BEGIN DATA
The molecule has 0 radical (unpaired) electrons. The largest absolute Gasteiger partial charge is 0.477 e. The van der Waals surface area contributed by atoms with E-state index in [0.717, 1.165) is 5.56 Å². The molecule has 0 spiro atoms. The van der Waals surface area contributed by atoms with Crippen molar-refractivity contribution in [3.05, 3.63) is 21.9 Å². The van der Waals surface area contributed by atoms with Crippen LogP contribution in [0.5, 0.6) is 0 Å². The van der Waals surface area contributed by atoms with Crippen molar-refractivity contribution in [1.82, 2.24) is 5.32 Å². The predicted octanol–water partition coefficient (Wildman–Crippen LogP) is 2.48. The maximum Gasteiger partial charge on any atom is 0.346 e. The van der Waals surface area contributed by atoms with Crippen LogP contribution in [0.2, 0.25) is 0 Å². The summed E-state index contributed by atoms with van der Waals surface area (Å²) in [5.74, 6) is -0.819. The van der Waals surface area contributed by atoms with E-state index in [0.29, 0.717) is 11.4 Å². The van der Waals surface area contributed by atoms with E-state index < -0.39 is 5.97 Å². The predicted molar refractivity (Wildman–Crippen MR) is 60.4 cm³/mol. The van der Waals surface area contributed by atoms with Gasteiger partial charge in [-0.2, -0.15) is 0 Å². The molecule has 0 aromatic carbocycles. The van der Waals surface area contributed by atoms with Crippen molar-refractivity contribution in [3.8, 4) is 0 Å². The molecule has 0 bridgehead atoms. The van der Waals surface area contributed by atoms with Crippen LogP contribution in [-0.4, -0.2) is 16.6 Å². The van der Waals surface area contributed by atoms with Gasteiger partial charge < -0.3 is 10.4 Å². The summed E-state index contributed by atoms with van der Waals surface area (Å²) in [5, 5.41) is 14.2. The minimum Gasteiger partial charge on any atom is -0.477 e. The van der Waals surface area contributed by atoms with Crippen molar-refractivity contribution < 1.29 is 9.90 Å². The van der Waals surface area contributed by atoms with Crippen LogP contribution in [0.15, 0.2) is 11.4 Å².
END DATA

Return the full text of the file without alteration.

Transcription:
The molecule has 0 radical (unpaired) electrons. The largest absolute Gasteiger partial charge is 0.477 e. The van der Waals surface area contributed by atoms with E-state index in [0.717, 1.165) is 5.56 Å². The molecule has 0 spiro atoms. The van der Waals surface area contributed by atoms with Crippen molar-refractivity contribution in [3.05, 3.63) is 21.9 Å². The van der Waals surface area contributed by atoms with Crippen LogP contribution in [0.5, 0.6) is 0 Å². The van der Waals surface area contributed by atoms with Crippen molar-refractivity contribution in [1.82, 2.24) is 5.32 Å². The predicted octanol–water partition coefficient (Wildman–Crippen LogP) is 2.48. The maximum Gasteiger partial charge on any atom is 0.346 e. The van der Waals surface area contributed by atoms with Crippen LogP contribution in [0.2, 0.25) is 0 Å². The summed E-state index contributed by atoms with van der Waals surface area (Å²) in [5.74, 6) is -0.819. The van der Waals surface area contributed by atoms with E-state index in [0.29, 0.717) is 11.4 Å². The van der Waals surface area contributed by atoms with E-state index < -0.39 is 5.97 Å². The predicted molar refractivity (Wildman–Crippen MR) is 60.4 cm³/mol. The van der Waals surface area contributed by atoms with Gasteiger partial charge in [-0.2, -0.15) is 0 Å². The molecule has 0 aromatic carbocycles. The van der Waals surface area contributed by atoms with Crippen molar-refractivity contribution in [3.8, 4) is 0 Å². The molecule has 0 bridgehead atoms. The van der Waals surface area contributed by atoms with Crippen LogP contribution in [-0.4, -0.2) is 16.6 Å². The van der Waals surface area contributed by atoms with Gasteiger partial charge < -0.3 is 10.4 Å². The summed E-state index contributed by atoms with van der Waals surface area (Å²) in [5, 5.41) is 14.2. The minimum Gasteiger partial charge on any atom is -0.477 e. The van der Waals surface area contributed by atoms with Crippen molar-refractivity contribution < 1.29 is 9.90 Å². The van der Waals surface area contributed by atoms with Crippen LogP contribution in [0.15, 0.2) is 11.4 Å².